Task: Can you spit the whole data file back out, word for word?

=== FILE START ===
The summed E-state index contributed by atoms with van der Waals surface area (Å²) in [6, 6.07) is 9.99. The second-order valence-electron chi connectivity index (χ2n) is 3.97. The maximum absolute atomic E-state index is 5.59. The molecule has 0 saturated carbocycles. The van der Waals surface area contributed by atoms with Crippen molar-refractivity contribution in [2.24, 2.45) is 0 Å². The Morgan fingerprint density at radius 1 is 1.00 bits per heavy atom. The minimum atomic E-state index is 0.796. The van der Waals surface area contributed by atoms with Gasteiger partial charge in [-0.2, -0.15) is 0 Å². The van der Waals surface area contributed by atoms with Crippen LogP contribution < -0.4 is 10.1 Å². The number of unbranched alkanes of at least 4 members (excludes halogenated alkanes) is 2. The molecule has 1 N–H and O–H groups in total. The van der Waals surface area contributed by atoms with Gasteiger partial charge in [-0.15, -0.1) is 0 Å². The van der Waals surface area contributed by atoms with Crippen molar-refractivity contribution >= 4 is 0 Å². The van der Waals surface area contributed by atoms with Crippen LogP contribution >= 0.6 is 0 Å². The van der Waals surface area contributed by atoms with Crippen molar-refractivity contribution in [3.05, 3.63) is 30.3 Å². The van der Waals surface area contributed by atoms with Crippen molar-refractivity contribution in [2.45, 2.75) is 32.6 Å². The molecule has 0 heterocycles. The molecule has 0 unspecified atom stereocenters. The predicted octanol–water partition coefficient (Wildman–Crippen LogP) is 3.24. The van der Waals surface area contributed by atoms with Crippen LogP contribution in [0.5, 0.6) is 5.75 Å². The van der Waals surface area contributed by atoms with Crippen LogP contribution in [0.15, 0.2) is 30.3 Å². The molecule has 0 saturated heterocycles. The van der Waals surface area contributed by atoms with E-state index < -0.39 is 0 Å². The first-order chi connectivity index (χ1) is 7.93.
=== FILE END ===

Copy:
The summed E-state index contributed by atoms with van der Waals surface area (Å²) in [6, 6.07) is 9.99. The second-order valence-electron chi connectivity index (χ2n) is 3.97. The maximum absolute atomic E-state index is 5.59. The molecule has 0 saturated carbocycles. The van der Waals surface area contributed by atoms with Crippen molar-refractivity contribution in [2.24, 2.45) is 0 Å². The Morgan fingerprint density at radius 1 is 1.00 bits per heavy atom. The minimum atomic E-state index is 0.796. The van der Waals surface area contributed by atoms with Gasteiger partial charge in [-0.2, -0.15) is 0 Å². The van der Waals surface area contributed by atoms with Crippen LogP contribution < -0.4 is 10.1 Å². The number of unbranched alkanes of at least 4 members (excludes halogenated alkanes) is 2. The molecule has 1 N–H and O–H groups in total. The van der Waals surface area contributed by atoms with Gasteiger partial charge in [-0.15, -0.1) is 0 Å². The van der Waals surface area contributed by atoms with Crippen molar-refractivity contribution >= 4 is 0 Å². The van der Waals surface area contributed by atoms with Crippen LogP contribution >= 0.6 is 0 Å². The van der Waals surface area contributed by atoms with Crippen molar-refractivity contribution in [3.05, 3.63) is 30.3 Å². The van der Waals surface area contributed by atoms with Crippen molar-refractivity contribution in [2.45, 2.75) is 32.6 Å². The molecule has 0 heterocycles. The molecule has 0 unspecified atom stereocenters. The predicted octanol–water partition coefficient (Wildman–Crippen LogP) is 3.24. The van der Waals surface area contributed by atoms with Crippen LogP contribution in [0.5, 0.6) is 5.75 Å². The van der Waals surface area contributed by atoms with Crippen LogP contribution in [0.15, 0.2) is 30.3 Å². The molecule has 0 saturated heterocycles. The van der Waals surface area contributed by atoms with E-state index < -0.39 is 0 Å². The first-order chi connectivity index (χ1) is 7.93.